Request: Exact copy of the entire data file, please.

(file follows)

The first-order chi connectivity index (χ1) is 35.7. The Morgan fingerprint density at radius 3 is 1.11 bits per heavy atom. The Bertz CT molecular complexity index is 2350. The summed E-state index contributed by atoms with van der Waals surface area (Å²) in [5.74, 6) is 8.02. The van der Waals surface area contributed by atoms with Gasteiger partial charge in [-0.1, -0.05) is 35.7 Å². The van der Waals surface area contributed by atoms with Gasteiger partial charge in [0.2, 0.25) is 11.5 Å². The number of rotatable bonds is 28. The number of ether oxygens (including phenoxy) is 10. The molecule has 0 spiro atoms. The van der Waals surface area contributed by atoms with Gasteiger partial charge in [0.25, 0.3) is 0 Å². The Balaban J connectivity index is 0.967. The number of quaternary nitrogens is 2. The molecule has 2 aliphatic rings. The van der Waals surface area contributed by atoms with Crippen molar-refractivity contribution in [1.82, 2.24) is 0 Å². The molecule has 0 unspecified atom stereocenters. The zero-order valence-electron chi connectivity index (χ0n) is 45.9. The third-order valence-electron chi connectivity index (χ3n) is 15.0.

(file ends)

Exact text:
The first-order chi connectivity index (χ1) is 35.7. The Morgan fingerprint density at radius 3 is 1.11 bits per heavy atom. The Bertz CT molecular complexity index is 2350. The summed E-state index contributed by atoms with van der Waals surface area (Å²) in [5.74, 6) is 8.02. The van der Waals surface area contributed by atoms with Gasteiger partial charge in [-0.1, -0.05) is 35.7 Å². The van der Waals surface area contributed by atoms with Gasteiger partial charge in [0.2, 0.25) is 11.5 Å². The number of rotatable bonds is 28. The number of ether oxygens (including phenoxy) is 10. The molecule has 0 spiro atoms. The van der Waals surface area contributed by atoms with Gasteiger partial charge in [0.25, 0.3) is 0 Å². The Balaban J connectivity index is 0.967. The number of quaternary nitrogens is 2. The molecule has 2 aliphatic rings. The van der Waals surface area contributed by atoms with Crippen molar-refractivity contribution in [1.82, 2.24) is 0 Å². The molecule has 0 unspecified atom stereocenters. The zero-order valence-electron chi connectivity index (χ0n) is 45.9. The third-order valence-electron chi connectivity index (χ3n) is 15.0.